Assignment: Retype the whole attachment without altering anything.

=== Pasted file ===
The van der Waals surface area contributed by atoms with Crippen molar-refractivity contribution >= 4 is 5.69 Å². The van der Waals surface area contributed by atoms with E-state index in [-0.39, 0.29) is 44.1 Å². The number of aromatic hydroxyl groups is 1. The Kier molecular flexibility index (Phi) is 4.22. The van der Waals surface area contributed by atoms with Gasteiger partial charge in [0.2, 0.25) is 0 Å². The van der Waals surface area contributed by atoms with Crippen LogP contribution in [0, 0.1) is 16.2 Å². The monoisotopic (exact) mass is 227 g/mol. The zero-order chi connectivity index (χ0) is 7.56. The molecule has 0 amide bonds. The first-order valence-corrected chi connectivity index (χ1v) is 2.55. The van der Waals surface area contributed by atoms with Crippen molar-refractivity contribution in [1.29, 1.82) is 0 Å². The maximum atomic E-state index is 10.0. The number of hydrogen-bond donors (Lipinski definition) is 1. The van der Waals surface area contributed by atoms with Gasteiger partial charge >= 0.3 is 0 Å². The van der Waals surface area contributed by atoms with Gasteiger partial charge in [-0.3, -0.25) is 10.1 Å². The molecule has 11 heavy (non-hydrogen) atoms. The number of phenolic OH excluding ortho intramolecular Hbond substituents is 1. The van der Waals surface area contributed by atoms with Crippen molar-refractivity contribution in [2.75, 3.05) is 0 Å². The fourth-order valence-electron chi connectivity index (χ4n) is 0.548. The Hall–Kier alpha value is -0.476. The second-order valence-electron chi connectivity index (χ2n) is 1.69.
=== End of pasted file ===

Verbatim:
The van der Waals surface area contributed by atoms with Crippen molar-refractivity contribution >= 4 is 5.69 Å². The van der Waals surface area contributed by atoms with E-state index in [-0.39, 0.29) is 44.1 Å². The number of aromatic hydroxyl groups is 1. The Kier molecular flexibility index (Phi) is 4.22. The van der Waals surface area contributed by atoms with Gasteiger partial charge in [0.2, 0.25) is 0 Å². The van der Waals surface area contributed by atoms with Crippen LogP contribution in [0, 0.1) is 16.2 Å². The monoisotopic (exact) mass is 227 g/mol. The zero-order chi connectivity index (χ0) is 7.56. The molecule has 0 amide bonds. The first-order valence-corrected chi connectivity index (χ1v) is 2.55. The van der Waals surface area contributed by atoms with Crippen molar-refractivity contribution in [1.29, 1.82) is 0 Å². The maximum atomic E-state index is 10.0. The number of hydrogen-bond donors (Lipinski definition) is 1. The van der Waals surface area contributed by atoms with Gasteiger partial charge >= 0.3 is 0 Å². The van der Waals surface area contributed by atoms with Gasteiger partial charge in [-0.3, -0.25) is 10.1 Å². The molecule has 11 heavy (non-hydrogen) atoms. The number of phenolic OH excluding ortho intramolecular Hbond substituents is 1. The van der Waals surface area contributed by atoms with Crippen molar-refractivity contribution in [2.75, 3.05) is 0 Å². The fourth-order valence-electron chi connectivity index (χ4n) is 0.548. The Hall–Kier alpha value is -0.476. The second-order valence-electron chi connectivity index (χ2n) is 1.69.